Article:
JSM: The Culver Screens offer an additional layer of visual manipulation to the source material. The jumbo scale and high level of pixilation is captivating; the project is visible 24 hours a day from the public pedestrian mall in downtown Riverside, and I'm always noticing passersby engaging with the images, turning their heads in double-takes.
Aside from the Pictures Generation artists, what are other important influences for you?
ZC: Artistic lineages that are important to me include the Duchampian Readymade (and by extension the amateur snapshot) and the uses of photography in conceptual art in the 1960s and '70s. Lucy Soutter just published a book called Why Art Photography? (Routledge, 2013) in which she situates my work in exactly this triad. I agree; I use photography as a starting point to explore and examine the fiction of documentary and the materiality of the archive, pursuing a practice that is conceptual in orientation yet rooted in vernacular representation.
I'm also quite obsessed with thinking about our current moment which is seeing the end of analog photography. I -- as are other artists -- am working through unpacking the materiality of analog photography that has been taken for granted for so long.
"Zoe Crosher: The Further Disbanding of Michelle duBois" is on view at the California Museum of Photography, part of UCR ARTSblock, through November 9. "The Re-duBois Show" (2013) is presented on a continuous loop on the Culver Screens at UCR ARTSblock, visible from the public pedestrian mall in downtown Riverside, through October 5.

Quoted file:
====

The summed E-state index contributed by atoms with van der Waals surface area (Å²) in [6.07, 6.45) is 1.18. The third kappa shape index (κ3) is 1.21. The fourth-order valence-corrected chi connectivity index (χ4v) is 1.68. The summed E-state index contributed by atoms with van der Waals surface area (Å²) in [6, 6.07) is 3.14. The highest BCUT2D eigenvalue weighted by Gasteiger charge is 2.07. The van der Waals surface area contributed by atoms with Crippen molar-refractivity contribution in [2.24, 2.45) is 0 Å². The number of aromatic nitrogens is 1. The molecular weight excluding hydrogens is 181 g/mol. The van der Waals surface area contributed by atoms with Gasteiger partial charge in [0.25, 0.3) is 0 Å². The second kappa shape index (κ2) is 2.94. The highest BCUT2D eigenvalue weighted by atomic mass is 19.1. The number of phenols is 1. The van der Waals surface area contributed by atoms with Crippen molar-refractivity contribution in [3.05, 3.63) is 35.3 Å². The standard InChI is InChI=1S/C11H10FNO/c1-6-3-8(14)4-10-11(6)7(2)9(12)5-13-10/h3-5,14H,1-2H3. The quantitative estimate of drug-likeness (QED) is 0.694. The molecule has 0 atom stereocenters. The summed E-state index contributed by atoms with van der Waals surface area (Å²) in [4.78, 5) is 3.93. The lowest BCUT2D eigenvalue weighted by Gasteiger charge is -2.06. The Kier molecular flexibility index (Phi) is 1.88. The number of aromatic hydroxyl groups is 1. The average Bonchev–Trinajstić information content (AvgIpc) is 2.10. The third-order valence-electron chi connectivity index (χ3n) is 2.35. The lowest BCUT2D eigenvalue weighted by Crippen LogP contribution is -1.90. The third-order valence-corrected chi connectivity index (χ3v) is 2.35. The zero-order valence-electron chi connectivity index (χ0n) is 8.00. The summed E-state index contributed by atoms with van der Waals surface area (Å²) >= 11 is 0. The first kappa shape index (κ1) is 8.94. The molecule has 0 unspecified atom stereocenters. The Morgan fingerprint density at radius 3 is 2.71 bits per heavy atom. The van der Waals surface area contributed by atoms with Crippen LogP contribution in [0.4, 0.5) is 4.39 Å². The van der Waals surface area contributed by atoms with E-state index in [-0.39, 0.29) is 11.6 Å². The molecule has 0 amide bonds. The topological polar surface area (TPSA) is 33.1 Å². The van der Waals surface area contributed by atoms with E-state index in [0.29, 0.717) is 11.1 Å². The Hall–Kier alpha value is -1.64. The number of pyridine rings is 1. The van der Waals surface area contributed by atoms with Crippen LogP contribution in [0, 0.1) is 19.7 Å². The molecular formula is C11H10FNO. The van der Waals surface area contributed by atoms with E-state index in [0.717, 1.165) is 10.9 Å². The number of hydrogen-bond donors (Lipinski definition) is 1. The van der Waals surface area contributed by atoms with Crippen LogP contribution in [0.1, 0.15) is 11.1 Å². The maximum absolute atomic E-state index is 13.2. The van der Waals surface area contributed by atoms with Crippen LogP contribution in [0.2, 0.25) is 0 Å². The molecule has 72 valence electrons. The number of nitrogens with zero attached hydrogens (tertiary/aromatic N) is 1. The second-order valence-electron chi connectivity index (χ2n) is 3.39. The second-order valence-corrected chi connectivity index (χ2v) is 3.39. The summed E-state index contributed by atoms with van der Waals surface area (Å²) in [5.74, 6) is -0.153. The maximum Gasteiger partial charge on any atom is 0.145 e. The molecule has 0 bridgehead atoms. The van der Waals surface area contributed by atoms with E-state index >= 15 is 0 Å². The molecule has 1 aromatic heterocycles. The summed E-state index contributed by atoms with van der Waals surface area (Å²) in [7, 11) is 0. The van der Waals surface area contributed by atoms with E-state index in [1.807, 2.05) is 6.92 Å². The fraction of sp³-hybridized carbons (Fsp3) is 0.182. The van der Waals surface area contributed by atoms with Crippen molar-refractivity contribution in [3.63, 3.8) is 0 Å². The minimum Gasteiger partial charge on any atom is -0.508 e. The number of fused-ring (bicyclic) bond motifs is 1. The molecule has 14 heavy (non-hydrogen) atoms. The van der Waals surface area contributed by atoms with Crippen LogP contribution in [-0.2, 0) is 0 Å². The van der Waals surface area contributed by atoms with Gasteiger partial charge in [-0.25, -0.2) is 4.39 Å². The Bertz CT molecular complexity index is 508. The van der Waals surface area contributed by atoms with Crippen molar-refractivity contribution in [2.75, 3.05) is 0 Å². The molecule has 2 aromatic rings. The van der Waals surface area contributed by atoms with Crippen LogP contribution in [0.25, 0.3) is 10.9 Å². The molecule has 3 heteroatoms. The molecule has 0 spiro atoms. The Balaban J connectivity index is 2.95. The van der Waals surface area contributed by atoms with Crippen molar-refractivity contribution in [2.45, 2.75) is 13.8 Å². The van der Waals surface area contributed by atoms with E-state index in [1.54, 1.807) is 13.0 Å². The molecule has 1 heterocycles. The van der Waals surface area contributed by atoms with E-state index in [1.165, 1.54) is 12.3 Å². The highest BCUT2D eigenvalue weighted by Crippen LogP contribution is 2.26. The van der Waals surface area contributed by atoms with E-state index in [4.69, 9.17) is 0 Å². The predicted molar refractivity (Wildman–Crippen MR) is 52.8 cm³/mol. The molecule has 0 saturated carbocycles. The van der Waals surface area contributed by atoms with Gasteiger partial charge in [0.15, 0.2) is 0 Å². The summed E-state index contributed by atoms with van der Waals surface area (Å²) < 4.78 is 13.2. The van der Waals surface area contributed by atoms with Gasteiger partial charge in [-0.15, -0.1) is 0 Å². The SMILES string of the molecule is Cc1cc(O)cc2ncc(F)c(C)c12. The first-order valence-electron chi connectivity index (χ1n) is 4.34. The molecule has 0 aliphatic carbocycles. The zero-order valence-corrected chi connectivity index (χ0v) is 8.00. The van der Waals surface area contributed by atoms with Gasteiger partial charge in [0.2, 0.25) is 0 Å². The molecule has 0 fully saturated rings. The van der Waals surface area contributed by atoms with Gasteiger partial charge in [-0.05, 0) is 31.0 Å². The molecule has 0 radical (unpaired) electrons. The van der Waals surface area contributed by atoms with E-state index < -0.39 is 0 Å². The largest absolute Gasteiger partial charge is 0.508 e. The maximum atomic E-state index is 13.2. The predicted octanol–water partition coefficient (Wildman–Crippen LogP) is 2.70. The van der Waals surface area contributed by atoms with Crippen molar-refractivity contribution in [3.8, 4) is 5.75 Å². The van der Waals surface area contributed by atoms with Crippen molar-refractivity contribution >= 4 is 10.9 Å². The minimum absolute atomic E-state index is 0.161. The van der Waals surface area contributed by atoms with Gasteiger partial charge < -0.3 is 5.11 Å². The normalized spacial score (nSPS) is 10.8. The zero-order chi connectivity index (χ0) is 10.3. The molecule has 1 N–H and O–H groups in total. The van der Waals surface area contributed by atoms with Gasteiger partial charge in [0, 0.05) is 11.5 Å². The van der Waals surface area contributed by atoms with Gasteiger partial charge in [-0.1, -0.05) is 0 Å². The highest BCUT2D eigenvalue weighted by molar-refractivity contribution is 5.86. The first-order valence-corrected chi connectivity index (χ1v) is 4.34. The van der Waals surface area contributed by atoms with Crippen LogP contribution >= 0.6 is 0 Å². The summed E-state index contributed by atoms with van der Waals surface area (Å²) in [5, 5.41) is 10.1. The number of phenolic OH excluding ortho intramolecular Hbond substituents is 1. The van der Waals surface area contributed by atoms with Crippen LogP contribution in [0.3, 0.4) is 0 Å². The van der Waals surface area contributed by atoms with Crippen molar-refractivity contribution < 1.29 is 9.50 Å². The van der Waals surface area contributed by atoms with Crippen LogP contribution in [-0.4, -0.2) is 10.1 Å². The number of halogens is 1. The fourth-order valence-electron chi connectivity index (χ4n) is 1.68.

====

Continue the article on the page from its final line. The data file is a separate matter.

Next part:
Here are the five most fascinating dam sites of Los Angeles, both past and present.
Following a screening of "This Changes Everything," executive producer and actor Geena Davis and director Tom Donahue attended a Q&A hosted by Cinema Series host Pete Hammond.
Even though black men served as pilots for France in WWl, many Americans thought black men were incapable of becoming pilots to fight in WWII, but the Tuskegee Airmen proved them wrong.
Ever since his first flight, William J. Powell became infatuated with aviation. He saw it as a way for African American men and women to soar far above a racist world.
- 1 of 188
- next ›
From the typeface of “The Godfather” book cover to the Noguchi table, the influence of Japanese American artists and designers in postwar American art and design is unparalleled. Learn how the World War II incarceration affected their lives and creations.
"Artbound" looks at the dinnerware of Heath Ceramics and a design that has stood the test of time since the company began in the late 1940’s.
Inspired by Oaxacan traditions, Dia de Los Muertos was brought to L.A. in the '70s as a way to enrich and reclaim Chicano identity. It has since grown in proportions and is celebrated around the world.
Gospel music would not be what it is today if not for the impact left by Los Angeles in the late 60’s and early 70’s, a time defined by political movements across the country.
A behind-the-scenes look at the contemporary art world through the eyes of a legendary art dealer and curator, Jeffrey Deitch.
- 1 of 11
- next ›